While it’s certainly been nice this summer to walk, hike, and (if you’re lucky enough to have one) garden in Birkenstocks and Tevas, September’s arrival means that soon enough we’ll be contending with rain, cold, snow, and slush as we go about our (outdoor) business.
Enter, the work boot — a menswear staple that’s as functional for intensive DIY projects as it is great-looking dressed up with a pair of jeans. As with any staple, however, for every painstakingly constructed and comfortable classic, there are even more companies making poor imitations. To find out which works boots will hold up through even the bitterest of winters, we called up eight craftsmen with exacting taste (and a couple of boot salesmen) to put together a range of options for every budget, whether you’re looking for a steel-toe pair to build your work-from-home shed or just a rugged leather option that’ll take you comfortably back and forth from the bodega in a downpour.
Below, 15 pairs, organized by price range and recommended by those who’ve worn them for years, from a gardener to a leatherworker to a literary agent who moonlights as a carpenter.
Best under-$200 work boots for men
Eugene Ferreira, a salesman at Brown’s Army and Navy in Jackson Heights who sells primarily to construction workers, told us that for work boots under $75, the only brand he trusts enough to stock in his store (which has been around since 1976) is Zanco. “The level of comfort is decent, as is the glue they use and the material to make the sole,” he says. “For a guy that’s starting a construction job and doesn’t want to spend too much money, they’ll do the job.”
For a pair of steel toe work boots that come in under $100, Ferreira recommends these from Caterpillar, which are waterproof and have a slip-resistant soles for rainy days.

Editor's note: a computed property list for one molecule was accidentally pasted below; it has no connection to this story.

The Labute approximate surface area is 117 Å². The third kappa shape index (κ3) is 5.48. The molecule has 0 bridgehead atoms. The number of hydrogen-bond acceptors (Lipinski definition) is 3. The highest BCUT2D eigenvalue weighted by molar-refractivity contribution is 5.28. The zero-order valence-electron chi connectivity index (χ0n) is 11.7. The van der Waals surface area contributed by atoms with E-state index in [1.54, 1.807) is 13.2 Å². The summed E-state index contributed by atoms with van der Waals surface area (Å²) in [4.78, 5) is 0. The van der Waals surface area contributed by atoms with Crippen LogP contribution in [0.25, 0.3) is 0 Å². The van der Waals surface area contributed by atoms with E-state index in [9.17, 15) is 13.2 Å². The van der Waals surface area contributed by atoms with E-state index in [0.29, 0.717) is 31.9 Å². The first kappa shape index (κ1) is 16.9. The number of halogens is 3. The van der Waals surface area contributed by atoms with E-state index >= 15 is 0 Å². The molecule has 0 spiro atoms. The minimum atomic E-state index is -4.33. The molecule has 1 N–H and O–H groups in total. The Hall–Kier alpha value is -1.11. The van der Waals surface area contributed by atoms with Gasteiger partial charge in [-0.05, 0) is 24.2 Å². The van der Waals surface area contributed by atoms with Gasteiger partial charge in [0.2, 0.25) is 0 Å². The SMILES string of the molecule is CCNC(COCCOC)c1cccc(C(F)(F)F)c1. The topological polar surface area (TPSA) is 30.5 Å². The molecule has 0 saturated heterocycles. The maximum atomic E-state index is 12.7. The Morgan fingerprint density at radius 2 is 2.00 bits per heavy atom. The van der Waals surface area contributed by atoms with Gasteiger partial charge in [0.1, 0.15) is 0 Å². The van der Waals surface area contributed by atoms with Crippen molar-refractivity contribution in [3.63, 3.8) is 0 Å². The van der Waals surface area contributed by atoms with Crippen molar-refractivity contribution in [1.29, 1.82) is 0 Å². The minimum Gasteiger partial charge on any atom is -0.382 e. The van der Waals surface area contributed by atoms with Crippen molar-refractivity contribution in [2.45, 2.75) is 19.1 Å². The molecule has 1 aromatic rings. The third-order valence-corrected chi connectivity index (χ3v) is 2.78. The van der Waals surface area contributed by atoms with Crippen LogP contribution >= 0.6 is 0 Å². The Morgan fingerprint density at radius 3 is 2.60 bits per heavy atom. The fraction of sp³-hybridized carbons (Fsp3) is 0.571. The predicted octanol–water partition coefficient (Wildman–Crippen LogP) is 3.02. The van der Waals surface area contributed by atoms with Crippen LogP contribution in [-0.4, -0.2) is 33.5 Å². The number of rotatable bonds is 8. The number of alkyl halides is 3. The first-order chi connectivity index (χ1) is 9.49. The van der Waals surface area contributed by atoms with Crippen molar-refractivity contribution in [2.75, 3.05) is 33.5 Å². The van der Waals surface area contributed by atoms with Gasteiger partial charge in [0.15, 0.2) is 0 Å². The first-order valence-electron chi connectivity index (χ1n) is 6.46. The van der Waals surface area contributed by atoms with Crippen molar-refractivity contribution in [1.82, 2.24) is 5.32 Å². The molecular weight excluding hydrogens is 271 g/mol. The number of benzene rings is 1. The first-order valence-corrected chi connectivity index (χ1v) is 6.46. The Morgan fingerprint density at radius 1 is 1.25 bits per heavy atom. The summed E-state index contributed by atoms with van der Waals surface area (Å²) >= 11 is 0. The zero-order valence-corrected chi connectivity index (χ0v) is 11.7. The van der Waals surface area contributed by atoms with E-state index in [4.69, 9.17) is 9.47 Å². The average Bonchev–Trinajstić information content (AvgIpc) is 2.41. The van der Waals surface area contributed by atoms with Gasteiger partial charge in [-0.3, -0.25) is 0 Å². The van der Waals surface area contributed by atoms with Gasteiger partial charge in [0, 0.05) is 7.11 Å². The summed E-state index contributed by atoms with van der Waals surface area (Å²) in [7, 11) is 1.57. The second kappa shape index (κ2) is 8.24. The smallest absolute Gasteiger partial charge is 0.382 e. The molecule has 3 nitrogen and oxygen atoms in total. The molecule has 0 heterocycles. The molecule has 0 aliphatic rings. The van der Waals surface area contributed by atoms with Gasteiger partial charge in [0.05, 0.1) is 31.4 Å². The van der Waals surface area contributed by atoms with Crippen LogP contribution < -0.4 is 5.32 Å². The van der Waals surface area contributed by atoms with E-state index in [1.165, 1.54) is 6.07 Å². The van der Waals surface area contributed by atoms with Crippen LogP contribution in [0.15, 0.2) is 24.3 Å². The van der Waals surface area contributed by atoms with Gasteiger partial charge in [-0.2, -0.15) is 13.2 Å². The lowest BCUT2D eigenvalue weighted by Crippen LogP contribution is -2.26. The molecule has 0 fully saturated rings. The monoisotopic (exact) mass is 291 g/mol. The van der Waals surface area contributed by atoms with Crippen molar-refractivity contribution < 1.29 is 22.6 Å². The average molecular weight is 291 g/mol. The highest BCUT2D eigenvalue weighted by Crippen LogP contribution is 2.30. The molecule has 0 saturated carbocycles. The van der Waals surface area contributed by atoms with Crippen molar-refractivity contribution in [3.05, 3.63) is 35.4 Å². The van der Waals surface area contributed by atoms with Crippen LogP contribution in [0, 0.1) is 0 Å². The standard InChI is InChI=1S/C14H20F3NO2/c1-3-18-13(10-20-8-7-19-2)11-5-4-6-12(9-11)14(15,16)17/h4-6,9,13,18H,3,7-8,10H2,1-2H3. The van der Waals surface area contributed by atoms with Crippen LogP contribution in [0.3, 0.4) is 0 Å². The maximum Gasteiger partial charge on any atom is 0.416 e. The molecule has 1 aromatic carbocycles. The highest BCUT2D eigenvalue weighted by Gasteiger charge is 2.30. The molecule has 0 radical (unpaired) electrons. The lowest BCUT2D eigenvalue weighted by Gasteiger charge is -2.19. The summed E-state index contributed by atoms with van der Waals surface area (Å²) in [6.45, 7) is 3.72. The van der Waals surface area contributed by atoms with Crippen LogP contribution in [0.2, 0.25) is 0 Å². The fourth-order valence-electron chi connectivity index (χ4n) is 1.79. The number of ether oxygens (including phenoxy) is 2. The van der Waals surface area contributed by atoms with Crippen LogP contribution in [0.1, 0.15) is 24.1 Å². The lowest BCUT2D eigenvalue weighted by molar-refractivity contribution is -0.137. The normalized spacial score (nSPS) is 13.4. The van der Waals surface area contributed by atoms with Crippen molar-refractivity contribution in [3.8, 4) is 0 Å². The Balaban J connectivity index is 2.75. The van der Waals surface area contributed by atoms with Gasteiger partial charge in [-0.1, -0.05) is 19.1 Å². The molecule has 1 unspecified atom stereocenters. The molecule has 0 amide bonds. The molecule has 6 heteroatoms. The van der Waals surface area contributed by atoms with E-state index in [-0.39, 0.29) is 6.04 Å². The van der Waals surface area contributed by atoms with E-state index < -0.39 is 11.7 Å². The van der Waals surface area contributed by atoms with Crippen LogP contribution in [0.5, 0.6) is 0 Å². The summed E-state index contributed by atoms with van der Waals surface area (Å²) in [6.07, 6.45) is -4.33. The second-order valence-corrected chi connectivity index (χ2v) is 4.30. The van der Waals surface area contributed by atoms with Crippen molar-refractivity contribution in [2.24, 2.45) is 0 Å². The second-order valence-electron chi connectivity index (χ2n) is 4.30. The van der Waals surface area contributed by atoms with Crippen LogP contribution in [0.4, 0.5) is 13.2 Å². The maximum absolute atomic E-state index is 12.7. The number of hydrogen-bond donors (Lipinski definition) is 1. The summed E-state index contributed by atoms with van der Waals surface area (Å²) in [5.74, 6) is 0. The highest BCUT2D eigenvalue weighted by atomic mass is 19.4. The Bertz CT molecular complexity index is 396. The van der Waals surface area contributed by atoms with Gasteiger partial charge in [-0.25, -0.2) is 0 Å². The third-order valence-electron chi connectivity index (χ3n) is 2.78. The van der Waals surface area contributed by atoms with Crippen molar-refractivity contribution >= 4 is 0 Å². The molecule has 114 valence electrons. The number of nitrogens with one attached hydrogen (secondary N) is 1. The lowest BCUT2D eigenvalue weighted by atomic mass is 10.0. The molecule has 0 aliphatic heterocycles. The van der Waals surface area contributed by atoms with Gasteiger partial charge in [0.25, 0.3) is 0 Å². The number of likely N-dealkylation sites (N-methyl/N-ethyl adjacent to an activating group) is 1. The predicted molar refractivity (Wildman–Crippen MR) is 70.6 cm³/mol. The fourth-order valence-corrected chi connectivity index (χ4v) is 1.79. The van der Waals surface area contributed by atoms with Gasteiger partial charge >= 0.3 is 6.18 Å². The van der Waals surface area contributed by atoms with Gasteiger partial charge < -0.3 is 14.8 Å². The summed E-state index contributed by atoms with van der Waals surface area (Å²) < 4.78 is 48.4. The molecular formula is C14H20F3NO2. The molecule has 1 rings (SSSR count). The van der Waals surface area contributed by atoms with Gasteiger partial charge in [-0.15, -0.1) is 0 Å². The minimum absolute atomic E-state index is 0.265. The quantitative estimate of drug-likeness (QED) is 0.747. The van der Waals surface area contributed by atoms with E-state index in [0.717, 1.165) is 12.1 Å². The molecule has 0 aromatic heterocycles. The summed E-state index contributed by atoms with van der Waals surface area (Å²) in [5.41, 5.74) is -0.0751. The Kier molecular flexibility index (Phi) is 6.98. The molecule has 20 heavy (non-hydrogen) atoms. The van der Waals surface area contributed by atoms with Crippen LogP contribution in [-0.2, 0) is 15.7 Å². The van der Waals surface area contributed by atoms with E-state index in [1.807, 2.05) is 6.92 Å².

Ron Finley, a celebrated gardener who teaches his own class on MasterClass, told us that these Bean boots are his “go-to. They’re comfortable, waterproof, made in the U.S., and look good.” Finley says he’s approaching two years of owning and wearing the same pair and that they’ve held up and are particularly great “when things get muddy — you never have to worry about your socks getting wet.”
Ferreira tells us that often, guys who impulse buy a classic, wheat-colored Timberland boot come into his store a few months later and complain about back pain. “That classic sole is not for every foot, because it’s not that shock-absorbent, no matter how many insoles you use.” That, he says, is where “anti-fatigue soles,” come in, which are designed “to put less stress on your back, knees, and feet.” These anti-fatigue boots may cost a little more, but he says they “outlast the cheaper ones. If you’re buying a pair of $50 work boots every five to eight months, you’ll spend more money in the long run than one $150 purchase which could last years.”